On April 4 Mr. al-Sahaf said nothing, and rumors swirled around the city. Some thought that American commandos were already in the streets, and, on a few occasions, shots could be heard. Whether these were fired just by bored Iraqi soldiers shooting into the air or by American infiltrators, no one knew, but everyone seemed willing to guess and to spread the rumors.
It was a Friday, the Muslim day of prayer, and many people look to their imams not just for spiritual guidance but also, in such situations, for a clue about what is actually happening. I went to the Abu Hanifa an-Nu’man mosque in the al-Adhamiya district. It was crowded and armed men patrolled outside because, I was told, one of Saddam’s ministers was praying there. During the sermon the imam, Abdul Ghafour al-Qasi, told the faithful, “Like thieves they declared that they had come to Saddam Airport but our powerful Iraqi forces were able to defeat them.” Then he went on to urge his flock not to listen “to the aggressor’s media”:
They want to weaken the unity of the Iraqis. Rumor is part of this war but still we have been successful in defeating and unmasking their rumors. The one who disseminates false news is a sinner. The only truth comes from the media of Iraq.
By this time, of course, the Iraqi press and television had not even mentioned that anything unusual had happened at the airport, but some people had clearly decided not to wait to see. On roads out of town I saw several families crammed into their cars with bedding and bags.
Close to the Abu Hanifa an-Nu’man mosque I met a woman called Rukiya Majid, who lived nearby. While we talked she was close to tears. She told me that in 1986 her young husband was killed during the Iran–Iraq war. In 1991 her eldest son was killed in the Gulf War, and the day before, she said, her elderly uncle died of a heart attack. “It was shock because of the bombs,” she said. While we talked, relatives came in to take her to her uncle’s funeral but she refused. “I haven’t been out of the house since the bombing began,” she said. “I don’t know what’s the matter with me. I’m very surprised at all those people who go out.” Mrs. Majid earned her living and looked after her four children by cleaning people’s houses, but of course now she was no longer working. “I just sit here all day and read the holy Koran.”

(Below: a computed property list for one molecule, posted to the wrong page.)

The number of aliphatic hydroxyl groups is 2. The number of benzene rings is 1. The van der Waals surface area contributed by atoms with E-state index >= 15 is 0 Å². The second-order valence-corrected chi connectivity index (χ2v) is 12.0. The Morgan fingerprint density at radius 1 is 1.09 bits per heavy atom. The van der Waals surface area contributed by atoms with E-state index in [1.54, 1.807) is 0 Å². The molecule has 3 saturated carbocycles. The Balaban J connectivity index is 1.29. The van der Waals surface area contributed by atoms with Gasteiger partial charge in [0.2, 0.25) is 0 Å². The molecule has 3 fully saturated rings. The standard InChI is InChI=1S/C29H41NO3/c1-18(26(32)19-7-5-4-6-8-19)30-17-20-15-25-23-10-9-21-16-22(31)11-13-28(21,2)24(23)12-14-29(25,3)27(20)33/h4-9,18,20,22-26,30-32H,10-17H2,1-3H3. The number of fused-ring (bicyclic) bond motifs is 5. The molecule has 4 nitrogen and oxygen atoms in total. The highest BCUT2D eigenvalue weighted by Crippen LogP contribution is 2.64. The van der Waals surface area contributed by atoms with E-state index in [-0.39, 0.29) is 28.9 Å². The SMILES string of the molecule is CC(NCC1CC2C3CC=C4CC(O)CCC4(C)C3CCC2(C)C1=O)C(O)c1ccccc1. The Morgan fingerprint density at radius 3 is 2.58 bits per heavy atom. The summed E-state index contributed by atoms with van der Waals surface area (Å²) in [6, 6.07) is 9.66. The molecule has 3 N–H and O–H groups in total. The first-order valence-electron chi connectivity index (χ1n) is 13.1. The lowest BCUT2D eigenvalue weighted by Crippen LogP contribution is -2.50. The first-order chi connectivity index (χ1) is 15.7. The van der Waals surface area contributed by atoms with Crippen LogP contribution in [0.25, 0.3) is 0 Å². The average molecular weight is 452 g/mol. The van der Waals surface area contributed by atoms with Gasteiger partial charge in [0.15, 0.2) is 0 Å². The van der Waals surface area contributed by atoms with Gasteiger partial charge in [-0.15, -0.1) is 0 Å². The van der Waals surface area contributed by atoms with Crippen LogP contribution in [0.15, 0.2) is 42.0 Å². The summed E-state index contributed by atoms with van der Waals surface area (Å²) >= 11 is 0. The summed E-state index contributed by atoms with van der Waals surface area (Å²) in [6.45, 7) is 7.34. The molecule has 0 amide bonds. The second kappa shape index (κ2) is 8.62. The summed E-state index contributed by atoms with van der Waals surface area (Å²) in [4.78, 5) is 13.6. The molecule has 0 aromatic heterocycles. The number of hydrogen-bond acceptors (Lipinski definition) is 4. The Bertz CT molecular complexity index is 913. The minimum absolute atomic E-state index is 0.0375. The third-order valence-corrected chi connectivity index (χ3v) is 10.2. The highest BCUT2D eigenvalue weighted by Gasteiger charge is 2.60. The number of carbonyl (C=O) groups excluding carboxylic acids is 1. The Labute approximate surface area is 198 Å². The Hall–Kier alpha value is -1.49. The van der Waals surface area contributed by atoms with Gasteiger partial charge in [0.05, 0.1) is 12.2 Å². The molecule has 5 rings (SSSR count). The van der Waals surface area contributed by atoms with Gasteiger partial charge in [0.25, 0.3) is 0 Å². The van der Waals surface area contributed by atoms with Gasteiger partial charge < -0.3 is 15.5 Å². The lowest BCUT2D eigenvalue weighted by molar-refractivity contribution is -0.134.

A few hours after I talked with Mrs. Majid, Mr. al-Sahaf broke the official silence. Yes indeed, he said, there were some “desert animals” at the airport, but unless they surrendered forthwith they would be eliminated overnight with “unconventional means.”
The next morning, April 5, I woke to the sound of heavy fighting. According to the BBC the Americans were consolidating their control at the airport. Not so, said Mr. al-Sahaf, who wore a uniform and carried a pistol. In fact this was all a monstrous fabrication, and he was delighted to inform us that Iraqi forces had “crushed” the force which “had dared to come to the airport. They are smashed. The Republican Guard is now in full control.”
We were deep in never-never land now. Indeed from here, in the center of town, it seemed as though there were two Baghdads existing in parallel universes. There was one that the entire world, except Iraqis, could see on television, and there was another one, the Baghdad described by Mr. al-Sahaf. People coming from Dora, in the south of the city, said they had seen a tank on fire and other destroyed vehicles, but Mr. al-Sahaf said, No, nothing was happening there and journalists were free to go and see for themselves. In fact we were not: once he had left, other officials from the Ministry of Information made it clear that Dora was off-limits. At this point it was understood that anyone caught breaking the rules could be expelled or imprisoned—as five journalists including two from Newsday who had slipped in on tourist visas had found to their cost.
By the next day, Sunday, April 6, the rules had changed. Now the ministry desperately wanted us to go to Dora to see the remains of the destroyed American tank. When I got there I saw jubilant Iraqis dancing on top of it. The tank had formed part of an armored column, which had moved into the southern part of the city on Saturday morning. It lay disabled on the highway close to a major intersection, and an Iraqi armored recovery vehicle was attempting to haul it off the road. Close by lay the shattered and burned-out remains of several Iraqi military vehicles and one large artillery piece. One man, Sadiq Naim, who said he was an eyewitness, told me that the US tank had been hit by a team from a militia called the Fedayeen of Saddam. He said, “It was stopped with a rocket launcher fired by a man in a motorcycle sidecar.”
Around the tank were several destroyed Iraqi trucks. In one I could see a burned helmet, ammunition, gas mask filters, and tins of food which had popped open with the heat of the explosion or fire that had destroyed the vehicle. Angry local residents claimed that several civilians had died in the fighting, but it was unclear how many or in exactly what circumstances. One woman who began to explain was bluntly told to stop talking by a young Iraqi in civilian clothes. Around the destroyed tank were a number of armed men who claimed to be volunteer fighters from Lebanon.